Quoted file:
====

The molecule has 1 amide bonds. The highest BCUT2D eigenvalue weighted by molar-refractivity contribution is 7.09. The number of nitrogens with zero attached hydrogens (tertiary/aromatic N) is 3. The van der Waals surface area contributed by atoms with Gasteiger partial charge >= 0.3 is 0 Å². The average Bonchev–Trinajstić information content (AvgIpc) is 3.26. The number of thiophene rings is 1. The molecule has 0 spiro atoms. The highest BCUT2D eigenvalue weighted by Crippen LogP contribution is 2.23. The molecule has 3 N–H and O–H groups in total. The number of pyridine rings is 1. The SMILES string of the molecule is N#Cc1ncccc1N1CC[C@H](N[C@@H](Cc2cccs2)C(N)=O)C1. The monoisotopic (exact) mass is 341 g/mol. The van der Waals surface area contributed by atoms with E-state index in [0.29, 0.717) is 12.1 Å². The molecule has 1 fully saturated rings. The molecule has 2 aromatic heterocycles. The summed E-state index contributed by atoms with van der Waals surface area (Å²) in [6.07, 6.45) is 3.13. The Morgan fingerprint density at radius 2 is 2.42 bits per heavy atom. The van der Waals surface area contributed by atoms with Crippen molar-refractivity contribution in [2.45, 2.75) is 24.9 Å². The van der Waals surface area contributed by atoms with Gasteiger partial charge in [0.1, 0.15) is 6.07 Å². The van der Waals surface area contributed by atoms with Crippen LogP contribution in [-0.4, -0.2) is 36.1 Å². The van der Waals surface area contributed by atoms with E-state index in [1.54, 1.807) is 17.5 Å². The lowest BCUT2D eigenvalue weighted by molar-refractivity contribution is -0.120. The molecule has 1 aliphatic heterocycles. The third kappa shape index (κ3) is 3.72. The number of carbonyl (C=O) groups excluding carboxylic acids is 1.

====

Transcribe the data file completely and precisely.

The molecule has 1 amide bonds. The highest BCUT2D eigenvalue weighted by molar-refractivity contribution is 7.09. The number of nitrogens with zero attached hydrogens (tertiary/aromatic N) is 3. The van der Waals surface area contributed by atoms with Gasteiger partial charge >= 0.3 is 0 Å². The average Bonchev–Trinajstić information content (AvgIpc) is 3.26. The number of thiophene rings is 1. The molecule has 0 spiro atoms. The highest BCUT2D eigenvalue weighted by Crippen LogP contribution is 2.23. The molecule has 3 N–H and O–H groups in total. The number of pyridine rings is 1. The SMILES string of the molecule is N#Cc1ncccc1N1CC[C@H](N[C@@H](Cc2cccs2)C(N)=O)C1. The monoisotopic (exact) mass is 341 g/mol. The van der Waals surface area contributed by atoms with E-state index in [0.29, 0.717) is 12.1 Å². The molecule has 1 fully saturated rings. The molecule has 2 aromatic heterocycles. The summed E-state index contributed by atoms with van der Waals surface area (Å²) in [6.07, 6.45) is 3.13. The Morgan fingerprint density at radius 2 is 2.42 bits per heavy atom. The van der Waals surface area contributed by atoms with Crippen molar-refractivity contribution in [2.45, 2.75) is 24.9 Å². The van der Waals surface area contributed by atoms with Gasteiger partial charge in [0.1, 0.15) is 6.07 Å². The van der Waals surface area contributed by atoms with Crippen LogP contribution in [-0.4, -0.2) is 36.1 Å². The van der Waals surface area contributed by atoms with E-state index in [1.54, 1.807) is 17.5 Å². The lowest BCUT2D eigenvalue weighted by molar-refractivity contribution is -0.120. The molecule has 1 aliphatic heterocycles. The third kappa shape index (κ3) is 3.72. The number of carbonyl (C=O) groups excluding carboxylic acids is 1.